“It’s better to have a pole pruner that’s longer rather than shorter,” says Vaden. “If you have a shorter one, it can cause you to have to stand more directly underneath what you’re cutting. If you have a longer one, it allows you to make the cut easier and also removes you from being underneath what you’re dropping because you stand farther back.”
For safety’s sake, it may be wise to invest in a pole saw that’s made out of fiberglass and has a telescoping shaft. Fiberglass poles are resistant to electricity and will prevent any unfortunate accidents with power lines. It is also important to wear goggles and a hardhat while working.
A powerful alternative
Pole saws may work fine for some landscape companies, but others may want an alternative tool, maybe one with a little more power. The solution would be a power pruner. These pruners are powered by a motor and essentially are fiberglass poles with small chain saws attached to the end. Using this power tool makes pruning much easier.
“They’re basically chainsaw blades on the end of a pole,” says Heidle. “Make sure you buy the commercial grade. They are a little bit more expensive, but they have a longer reach, 12 to 14 feet. It makes it a lot easier because you don’t have to actually move the pole. You just get up there and make clean cuts.”
A power pruner does cut down on the time it takes to prune a tree. Instead of sawing back and forth, the chainsaw blades make cleaner cuts. This eliminates any extra effort you would have to put in with pole saws.
“The big problem you run into when pruning is branches falling down, and you want to make sure they aren’t falling on top of you,” says Mace. Using a power pruner with telescoping shafts will cut down on these risks. Just like with telescoping pole saws, having a longer reach allows you to cut taller branches and gives you a big enough buffer to avoid hazards.
Say “No” to topping
When it comes to tree topping, Heidle says, “Don’t do it. Topping a tree is a no-no in the tree industry.” Topping is cutting the trunk or large branches from the top of the tree in order to make it smaller and slimmer. This is usually a last-ditch effort for residents who think their trees are growing too high. Instead of pruning them properly, the customer might request that you top off the tree to make it smaller. Topping a tree may seem like a quick fix, but the practice can damage the tree and leave it misshapen.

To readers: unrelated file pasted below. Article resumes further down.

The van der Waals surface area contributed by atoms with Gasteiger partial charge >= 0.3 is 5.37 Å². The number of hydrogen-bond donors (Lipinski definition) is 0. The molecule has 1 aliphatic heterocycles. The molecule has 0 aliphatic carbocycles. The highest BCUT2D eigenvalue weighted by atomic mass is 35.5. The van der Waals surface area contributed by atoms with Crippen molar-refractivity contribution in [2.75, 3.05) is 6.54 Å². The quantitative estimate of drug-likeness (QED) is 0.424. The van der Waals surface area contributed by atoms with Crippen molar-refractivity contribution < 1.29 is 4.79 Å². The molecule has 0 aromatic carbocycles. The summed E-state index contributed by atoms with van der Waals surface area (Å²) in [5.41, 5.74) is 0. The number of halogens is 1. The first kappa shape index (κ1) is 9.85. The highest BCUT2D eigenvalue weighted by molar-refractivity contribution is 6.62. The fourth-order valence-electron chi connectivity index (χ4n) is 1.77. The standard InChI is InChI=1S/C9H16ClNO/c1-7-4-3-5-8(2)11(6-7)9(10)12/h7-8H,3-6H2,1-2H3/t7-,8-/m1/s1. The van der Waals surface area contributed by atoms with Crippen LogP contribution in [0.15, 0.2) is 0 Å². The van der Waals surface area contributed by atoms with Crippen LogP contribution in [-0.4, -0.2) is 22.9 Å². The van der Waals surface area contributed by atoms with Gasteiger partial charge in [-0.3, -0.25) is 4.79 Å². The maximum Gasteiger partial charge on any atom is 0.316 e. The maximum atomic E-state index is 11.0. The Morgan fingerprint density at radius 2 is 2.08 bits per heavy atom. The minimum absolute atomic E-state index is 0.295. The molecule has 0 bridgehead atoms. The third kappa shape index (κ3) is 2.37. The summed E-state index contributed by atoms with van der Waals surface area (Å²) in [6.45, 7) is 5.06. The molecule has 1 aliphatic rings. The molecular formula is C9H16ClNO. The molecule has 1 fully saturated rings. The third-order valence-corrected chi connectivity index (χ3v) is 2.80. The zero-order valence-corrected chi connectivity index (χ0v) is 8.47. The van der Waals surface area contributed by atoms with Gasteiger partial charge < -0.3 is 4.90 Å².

“We’ve got live oaks, red oaks and other varieties that when they’re all grown and full, they’re 50 to 80 feet tall,” says Heidle. “They start out small and people think they are supposed to be ornamental or decorative trees. So when they start getting bigger, they think they’re too big and they want to cut them like shrubs. They cut the top main branch, and that limb will shoot off all these sucker growths; it almost deforms the look of the tree. Even five or ten years after somebody tops a tree, you can look at it and tell. It never looks the same.”
You should always feel comfortable about your abilities and know your limits before taking on a job. If you’re unsure about a particular job, consult with an arborist. As the saying goes, “Better safe than sorry,” especially when the stakes can be high. Keeping your customers and your reputation is always the bottom line.